The question of whether T. Milton Street Sr. remains on the Democratic primary ballot for mayor rests for now on a Pennsylvania law that says a candidate for public office lives where his spouse lives.
Street testified Friday that his "common-law wife" lives in Moorestown, but that he lives in Philadelphia.
Common Pleas Court Judge Chris Wogan heard more than four hours of testimony and argument from Street and Kevin Greenberg, the lawyer trying to knock Street off the May 19 primary ballot.
Wogan, who ruled Friday that Street should not be removed because he was registered as an independent when he filed to run for mayor as a Democrat, will hear more arguments about residency Monday morning.
Greenberg, representing Joseph Coccio Jr., contended Friday that Street lives with his wife in Moorestown.
The City Charter requires mayoral candidates to be residents of Philadelphia for three years before the general election.
Street testified that since November 2012, he has spent "probably 90 percent" of his nights in the city, most recently at the home he rents in North Philadelphia. He denied spending any nights during that time at his wife's New Jersey house.
Street told reporters something different during a break in testimony, before issues about his residency were explored in court.
Asked if he spends any nights in Moorestown, he replied, "Occasionally, yeah."
Asked if he had married the woman he called his "love interest" during a similar residency challenge in the 2011 election, Street said, "Oh, yeah, yeah, yeah, yeah, yeah, yeah, yeah, yeah."
In court, Street, 75, was at times pugnacious and at times playful.
He objected to what he called Greenberg's "irrelevant questions" about his personal life as it involved his residency.
But he joked about staying at motels and hotels with his wife while denying that he spends nights with her in Moorestown.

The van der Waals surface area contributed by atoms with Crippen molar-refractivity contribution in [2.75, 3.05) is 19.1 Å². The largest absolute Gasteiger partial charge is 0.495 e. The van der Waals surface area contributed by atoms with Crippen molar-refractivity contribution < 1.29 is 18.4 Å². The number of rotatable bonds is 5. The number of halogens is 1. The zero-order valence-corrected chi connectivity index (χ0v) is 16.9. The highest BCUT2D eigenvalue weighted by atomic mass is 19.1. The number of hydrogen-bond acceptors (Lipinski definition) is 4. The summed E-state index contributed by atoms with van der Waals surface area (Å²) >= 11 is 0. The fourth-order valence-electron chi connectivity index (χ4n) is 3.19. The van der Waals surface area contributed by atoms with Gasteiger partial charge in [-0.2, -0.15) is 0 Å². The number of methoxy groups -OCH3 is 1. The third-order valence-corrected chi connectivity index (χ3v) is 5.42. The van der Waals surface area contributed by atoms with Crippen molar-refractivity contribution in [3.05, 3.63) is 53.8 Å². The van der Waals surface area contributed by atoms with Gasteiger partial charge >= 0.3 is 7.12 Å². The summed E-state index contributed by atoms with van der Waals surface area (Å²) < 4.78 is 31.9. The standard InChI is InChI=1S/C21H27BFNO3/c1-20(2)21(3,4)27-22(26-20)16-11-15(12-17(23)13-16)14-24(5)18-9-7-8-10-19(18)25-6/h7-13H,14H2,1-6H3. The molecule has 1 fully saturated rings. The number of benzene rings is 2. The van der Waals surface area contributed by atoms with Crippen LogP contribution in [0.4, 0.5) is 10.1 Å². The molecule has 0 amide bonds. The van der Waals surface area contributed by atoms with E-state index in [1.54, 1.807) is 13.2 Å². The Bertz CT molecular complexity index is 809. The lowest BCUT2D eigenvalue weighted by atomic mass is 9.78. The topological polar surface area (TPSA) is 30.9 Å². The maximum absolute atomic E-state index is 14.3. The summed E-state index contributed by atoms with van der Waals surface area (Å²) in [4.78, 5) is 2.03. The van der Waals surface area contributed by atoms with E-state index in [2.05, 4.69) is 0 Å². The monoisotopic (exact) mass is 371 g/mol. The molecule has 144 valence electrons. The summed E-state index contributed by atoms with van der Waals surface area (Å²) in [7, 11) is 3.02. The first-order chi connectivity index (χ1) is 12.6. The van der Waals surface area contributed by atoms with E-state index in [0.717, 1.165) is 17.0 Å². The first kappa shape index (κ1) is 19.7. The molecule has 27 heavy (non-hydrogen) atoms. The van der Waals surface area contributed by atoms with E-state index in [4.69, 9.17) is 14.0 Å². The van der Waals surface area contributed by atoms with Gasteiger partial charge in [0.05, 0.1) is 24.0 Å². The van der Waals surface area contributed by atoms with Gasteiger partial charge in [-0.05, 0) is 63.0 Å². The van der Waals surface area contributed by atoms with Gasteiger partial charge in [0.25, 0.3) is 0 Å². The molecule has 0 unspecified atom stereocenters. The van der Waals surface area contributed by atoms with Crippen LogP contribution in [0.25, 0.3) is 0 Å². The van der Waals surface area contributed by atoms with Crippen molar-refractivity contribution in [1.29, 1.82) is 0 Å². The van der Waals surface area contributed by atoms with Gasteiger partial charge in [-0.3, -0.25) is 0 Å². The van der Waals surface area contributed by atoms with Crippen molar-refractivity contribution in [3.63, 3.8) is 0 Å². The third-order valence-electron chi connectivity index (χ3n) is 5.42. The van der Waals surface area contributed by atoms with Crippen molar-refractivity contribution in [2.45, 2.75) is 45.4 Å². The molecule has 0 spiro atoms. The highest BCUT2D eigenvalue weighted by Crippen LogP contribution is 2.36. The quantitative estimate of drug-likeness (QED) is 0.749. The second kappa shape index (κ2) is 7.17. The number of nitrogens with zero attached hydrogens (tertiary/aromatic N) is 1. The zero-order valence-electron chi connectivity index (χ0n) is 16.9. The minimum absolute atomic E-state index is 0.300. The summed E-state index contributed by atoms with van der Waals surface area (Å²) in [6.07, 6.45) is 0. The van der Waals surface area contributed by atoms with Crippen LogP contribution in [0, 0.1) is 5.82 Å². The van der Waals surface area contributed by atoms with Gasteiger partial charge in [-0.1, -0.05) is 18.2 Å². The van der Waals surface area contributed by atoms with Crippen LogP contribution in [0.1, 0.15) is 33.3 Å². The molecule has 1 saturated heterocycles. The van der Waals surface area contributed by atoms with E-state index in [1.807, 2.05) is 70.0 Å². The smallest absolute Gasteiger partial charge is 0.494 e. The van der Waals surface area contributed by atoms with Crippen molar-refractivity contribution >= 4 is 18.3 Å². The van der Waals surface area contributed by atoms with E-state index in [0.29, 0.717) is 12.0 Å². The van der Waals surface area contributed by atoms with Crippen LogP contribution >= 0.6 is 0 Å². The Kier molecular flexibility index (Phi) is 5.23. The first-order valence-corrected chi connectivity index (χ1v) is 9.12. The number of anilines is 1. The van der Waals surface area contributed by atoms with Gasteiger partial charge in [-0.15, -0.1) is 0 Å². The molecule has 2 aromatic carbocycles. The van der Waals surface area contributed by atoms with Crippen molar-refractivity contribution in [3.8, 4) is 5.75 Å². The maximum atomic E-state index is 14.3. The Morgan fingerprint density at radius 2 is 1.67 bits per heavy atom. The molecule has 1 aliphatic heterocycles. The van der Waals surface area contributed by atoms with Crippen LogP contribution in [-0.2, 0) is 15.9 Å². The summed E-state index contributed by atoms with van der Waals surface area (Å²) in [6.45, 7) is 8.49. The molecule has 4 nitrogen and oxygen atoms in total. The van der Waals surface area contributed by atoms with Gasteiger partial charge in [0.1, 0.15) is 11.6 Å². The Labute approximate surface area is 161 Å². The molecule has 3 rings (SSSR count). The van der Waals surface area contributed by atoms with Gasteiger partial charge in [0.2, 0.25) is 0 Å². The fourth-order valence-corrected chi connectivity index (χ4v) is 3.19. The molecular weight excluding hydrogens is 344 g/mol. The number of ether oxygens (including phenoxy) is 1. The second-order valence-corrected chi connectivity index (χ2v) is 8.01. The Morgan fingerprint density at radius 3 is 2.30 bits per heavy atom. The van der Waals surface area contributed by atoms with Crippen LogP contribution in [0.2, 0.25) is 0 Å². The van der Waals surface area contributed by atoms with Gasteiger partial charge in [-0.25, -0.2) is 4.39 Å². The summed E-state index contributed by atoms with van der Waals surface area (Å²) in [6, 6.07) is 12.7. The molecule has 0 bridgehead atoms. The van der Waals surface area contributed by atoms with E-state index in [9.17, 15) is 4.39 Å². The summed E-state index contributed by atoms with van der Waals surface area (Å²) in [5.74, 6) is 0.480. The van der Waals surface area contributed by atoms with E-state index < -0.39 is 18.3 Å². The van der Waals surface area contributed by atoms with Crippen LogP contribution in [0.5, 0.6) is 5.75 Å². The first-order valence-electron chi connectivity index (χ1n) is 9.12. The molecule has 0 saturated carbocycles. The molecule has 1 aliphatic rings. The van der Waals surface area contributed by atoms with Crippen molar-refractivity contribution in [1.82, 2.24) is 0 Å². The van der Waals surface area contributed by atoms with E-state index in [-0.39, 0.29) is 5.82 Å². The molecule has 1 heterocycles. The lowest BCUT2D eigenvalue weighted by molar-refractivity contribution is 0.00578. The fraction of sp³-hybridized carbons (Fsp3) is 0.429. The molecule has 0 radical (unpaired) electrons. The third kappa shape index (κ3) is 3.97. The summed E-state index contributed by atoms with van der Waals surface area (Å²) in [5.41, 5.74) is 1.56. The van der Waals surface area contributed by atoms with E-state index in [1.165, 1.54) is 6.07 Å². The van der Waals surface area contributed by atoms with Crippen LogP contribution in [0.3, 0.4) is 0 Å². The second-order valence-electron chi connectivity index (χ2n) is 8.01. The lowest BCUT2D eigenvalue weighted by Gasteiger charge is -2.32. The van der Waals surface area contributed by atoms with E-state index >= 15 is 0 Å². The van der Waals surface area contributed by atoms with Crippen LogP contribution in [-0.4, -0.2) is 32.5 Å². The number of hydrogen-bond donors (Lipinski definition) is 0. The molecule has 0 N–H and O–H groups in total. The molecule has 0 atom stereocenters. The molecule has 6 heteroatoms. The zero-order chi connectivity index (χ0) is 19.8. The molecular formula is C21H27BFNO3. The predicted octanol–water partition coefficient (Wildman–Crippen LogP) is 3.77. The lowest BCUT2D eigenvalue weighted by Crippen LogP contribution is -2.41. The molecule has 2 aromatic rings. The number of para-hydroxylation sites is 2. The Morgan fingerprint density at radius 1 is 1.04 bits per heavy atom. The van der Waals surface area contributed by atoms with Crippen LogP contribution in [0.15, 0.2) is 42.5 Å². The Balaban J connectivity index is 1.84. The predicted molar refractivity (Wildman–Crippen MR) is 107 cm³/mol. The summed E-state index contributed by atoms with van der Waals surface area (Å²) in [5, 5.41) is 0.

"We don't sleep together," Street said, chuckling. "We're senior citizens. Sex is not in our lives."
Street, a former state senator who has not held elective office for three decades, survived a similar residency challenge in 2011, when he ran against Mayor Nutter in the Democratic primary.
He won 24 percent of the vote. At the time he was on supervised release after spending 26 months in federal prison for convictions on three misdemeanor counts of not paying taxes on $3 million in income.
Street on Friday objected when Greenberg raised his tax convictions to question his credibility.
"I don't see the relevance," he said.
After the hearing ended, Street said he had already overcome "the most difficult issue" in the ballot challenge, filing to run for mayor as a Democrat while registered as a independent.
Wogan said he could find no state law that required Street to be registered as a Democrat when he filed nominating petitions for mayor on March 10.
And Wogan said he could only remove Street from the ballot if he found that he had "intentionally" deceived the voters by listing his party affiliation as Democratic in his candidate affidavit.
Street testified Friday that he assumed he was registered as a Democrat until he read in The Inquirer last week that he was a registered independent.
Street, who ran for a state House seat as an independent in 2012, said he changed his voter registration back to Democratic in March 2013.
Voter registration records do not reflect that change.
Street testified that he registered as a Democrat - calling that a "correction," not a change - last week after reading the Inquirer story.
Street, who represented himself in court, later accused State Sen. Anthony Hardy Williams, another Democrat running for mayor, of engineering the ballot challenge.
Greenberg said his client, Coccio, was acting as a concerned voter.
Coccio is treasurer of Transit Workers Union Local 234. Local 234 has endorsed Williams in the Democratic primary for mayor.